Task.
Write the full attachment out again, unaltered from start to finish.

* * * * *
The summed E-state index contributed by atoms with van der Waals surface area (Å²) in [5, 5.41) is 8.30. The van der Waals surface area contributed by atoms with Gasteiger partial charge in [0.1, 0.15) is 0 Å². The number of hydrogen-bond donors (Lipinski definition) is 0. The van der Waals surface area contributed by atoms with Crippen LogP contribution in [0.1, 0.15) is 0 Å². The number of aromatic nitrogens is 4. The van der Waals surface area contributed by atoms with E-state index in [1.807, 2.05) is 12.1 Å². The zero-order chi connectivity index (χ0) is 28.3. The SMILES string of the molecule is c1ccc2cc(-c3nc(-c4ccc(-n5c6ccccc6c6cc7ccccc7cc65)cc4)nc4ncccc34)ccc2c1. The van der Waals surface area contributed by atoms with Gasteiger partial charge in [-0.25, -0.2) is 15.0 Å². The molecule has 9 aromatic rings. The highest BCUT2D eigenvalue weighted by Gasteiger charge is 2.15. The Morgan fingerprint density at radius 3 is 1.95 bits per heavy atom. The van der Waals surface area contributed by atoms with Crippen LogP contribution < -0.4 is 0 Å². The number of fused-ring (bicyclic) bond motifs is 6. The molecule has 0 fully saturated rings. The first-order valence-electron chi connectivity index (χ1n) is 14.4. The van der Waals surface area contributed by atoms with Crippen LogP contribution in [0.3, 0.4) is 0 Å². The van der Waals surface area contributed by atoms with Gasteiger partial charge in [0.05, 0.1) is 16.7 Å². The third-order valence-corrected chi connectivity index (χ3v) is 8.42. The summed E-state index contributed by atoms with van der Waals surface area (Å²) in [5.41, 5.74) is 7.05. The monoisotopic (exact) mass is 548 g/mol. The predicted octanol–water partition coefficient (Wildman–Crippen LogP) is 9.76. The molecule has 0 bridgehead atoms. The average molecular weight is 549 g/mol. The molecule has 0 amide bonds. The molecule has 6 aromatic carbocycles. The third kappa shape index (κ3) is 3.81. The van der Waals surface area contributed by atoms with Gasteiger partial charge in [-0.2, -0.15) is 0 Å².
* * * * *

The summed E-state index contributed by atoms with van der Waals surface area (Å²) in [5, 5.41) is 8.30. The van der Waals surface area contributed by atoms with Gasteiger partial charge in [0.1, 0.15) is 0 Å². The number of hydrogen-bond donors (Lipinski definition) is 0. The van der Waals surface area contributed by atoms with Crippen LogP contribution in [0.1, 0.15) is 0 Å². The number of aromatic nitrogens is 4. The van der Waals surface area contributed by atoms with E-state index in [1.807, 2.05) is 12.1 Å². The zero-order chi connectivity index (χ0) is 28.3. The SMILES string of the molecule is c1ccc2cc(-c3nc(-c4ccc(-n5c6ccccc6c6cc7ccccc7cc65)cc4)nc4ncccc34)ccc2c1. The van der Waals surface area contributed by atoms with Gasteiger partial charge in [-0.25, -0.2) is 15.0 Å². The molecule has 9 aromatic rings. The highest BCUT2D eigenvalue weighted by Gasteiger charge is 2.15. The Morgan fingerprint density at radius 3 is 1.95 bits per heavy atom. The van der Waals surface area contributed by atoms with Crippen LogP contribution < -0.4 is 0 Å². The number of fused-ring (bicyclic) bond motifs is 6. The molecule has 0 fully saturated rings. The first-order valence-electron chi connectivity index (χ1n) is 14.4. The van der Waals surface area contributed by atoms with Crippen LogP contribution in [0.3, 0.4) is 0 Å². The van der Waals surface area contributed by atoms with Gasteiger partial charge in [0.05, 0.1) is 16.7 Å². The third-order valence-corrected chi connectivity index (χ3v) is 8.42. The summed E-state index contributed by atoms with van der Waals surface area (Å²) in [5.41, 5.74) is 7.05. The monoisotopic (exact) mass is 548 g/mol. The predicted octanol–water partition coefficient (Wildman–Crippen LogP) is 9.76. The molecule has 0 bridgehead atoms. The average molecular weight is 549 g/mol. The molecule has 0 amide bonds. The molecule has 6 aromatic carbocycles. The third kappa shape index (κ3) is 3.81. The van der Waals surface area contributed by atoms with Gasteiger partial charge in [-0.2, -0.15) is 0 Å².